Effectiveness of brief systemic therapy versus cognitive behavioral therapy in routine clinical practice

Carles Barcons, Oriol Cunillera, Vanesa Miquel, Irene Ardèvol, Mark Beyebach

    Research output: Contribution to journalArticleResearchpeer-review

    3 Citations (Scopus)


    © 2016 Psicothema. Background: Combining strategies and techniques from different therapeutic approaches is a common procedure in routine mental health practice. It has been claimed that the integration of systemic brief therapies offers useful psychotherapeutic alternatives, especially in our overloaded public mental health services. However, this claim has rarely been put to the test, and comparison with well-established empirically-based treatments has been scarce. Method: Of 419 patients referred to an Adult Ambulatory Mental Health Service, 212 were allocated to Cognitive-Behavioral Therapy (CBT), and 207 to an integrative Brief Systemic Therapy (BST). Follow-up assessments of patients’ status took place between one and three years later. Results: Both therapy models were found to be equivalent in their percentage of therapeutic discharges, drop-outs, relapses and in the use of other mental health services during the follow-up period. Although both treatments were cost-efficient, BST was not briefer than CBT. The between-group equivalence was also confirmed, analyzing the data by psychiatric diagnosis. Conclusions: This study provides some preliminary data that suggest that BST might be an effective and efficient treatment in public mental health practice, comparable to well-established treatments like CBT.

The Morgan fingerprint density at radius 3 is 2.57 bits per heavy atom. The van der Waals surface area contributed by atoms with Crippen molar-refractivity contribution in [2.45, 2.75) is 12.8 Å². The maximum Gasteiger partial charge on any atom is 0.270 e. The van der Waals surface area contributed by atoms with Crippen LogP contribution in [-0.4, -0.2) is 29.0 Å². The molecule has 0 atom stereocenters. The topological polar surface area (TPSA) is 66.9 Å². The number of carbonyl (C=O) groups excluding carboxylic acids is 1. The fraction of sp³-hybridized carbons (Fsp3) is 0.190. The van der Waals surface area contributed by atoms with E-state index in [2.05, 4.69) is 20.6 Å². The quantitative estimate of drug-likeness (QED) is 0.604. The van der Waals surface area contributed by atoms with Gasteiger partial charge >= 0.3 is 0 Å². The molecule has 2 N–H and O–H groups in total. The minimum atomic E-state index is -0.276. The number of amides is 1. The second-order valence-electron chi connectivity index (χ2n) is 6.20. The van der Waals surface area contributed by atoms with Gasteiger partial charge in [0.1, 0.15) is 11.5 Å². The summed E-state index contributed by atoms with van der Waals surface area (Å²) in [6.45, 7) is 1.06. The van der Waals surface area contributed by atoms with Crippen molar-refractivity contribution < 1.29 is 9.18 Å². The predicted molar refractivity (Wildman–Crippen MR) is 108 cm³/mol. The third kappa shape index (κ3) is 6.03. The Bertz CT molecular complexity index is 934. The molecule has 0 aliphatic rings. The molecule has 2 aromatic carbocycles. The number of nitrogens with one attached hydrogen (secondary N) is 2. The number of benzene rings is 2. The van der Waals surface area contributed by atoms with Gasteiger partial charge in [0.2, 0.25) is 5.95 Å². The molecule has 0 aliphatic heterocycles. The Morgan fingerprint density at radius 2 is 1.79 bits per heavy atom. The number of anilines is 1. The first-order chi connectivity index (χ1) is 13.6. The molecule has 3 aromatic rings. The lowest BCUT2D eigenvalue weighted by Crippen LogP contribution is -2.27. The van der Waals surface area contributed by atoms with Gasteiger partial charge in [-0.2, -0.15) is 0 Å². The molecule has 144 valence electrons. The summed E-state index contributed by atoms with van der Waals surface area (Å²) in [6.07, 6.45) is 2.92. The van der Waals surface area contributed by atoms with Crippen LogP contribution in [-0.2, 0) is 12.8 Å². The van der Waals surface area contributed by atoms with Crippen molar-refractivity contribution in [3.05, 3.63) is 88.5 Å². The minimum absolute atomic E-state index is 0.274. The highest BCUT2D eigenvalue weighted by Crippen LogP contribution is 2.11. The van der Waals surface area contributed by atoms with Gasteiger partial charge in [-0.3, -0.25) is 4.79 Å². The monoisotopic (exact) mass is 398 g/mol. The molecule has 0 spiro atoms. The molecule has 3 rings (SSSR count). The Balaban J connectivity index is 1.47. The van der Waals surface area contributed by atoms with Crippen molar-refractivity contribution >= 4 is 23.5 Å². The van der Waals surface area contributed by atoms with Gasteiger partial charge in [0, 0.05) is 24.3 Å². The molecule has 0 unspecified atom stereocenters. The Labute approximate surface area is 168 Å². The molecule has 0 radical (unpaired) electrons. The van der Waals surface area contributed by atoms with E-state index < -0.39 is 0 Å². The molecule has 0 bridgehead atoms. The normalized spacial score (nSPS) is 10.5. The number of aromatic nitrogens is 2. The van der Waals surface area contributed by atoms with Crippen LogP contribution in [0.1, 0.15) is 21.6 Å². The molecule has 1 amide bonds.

Original languageEnglish
    Pages (from-to)299-303
    Issue number3
    Publication statusPublished - 1 Jan 2016


    • Brief systemic therapy
    • Cognitive behavior therapy
    • Effectiveness
    • Efficiency


    Dive into the research topics of 'Effectiveness of brief systemic therapy versus cognitive behavioral therapy in routine clinical practice'. Together they form a unique fingerprint.

    Cite this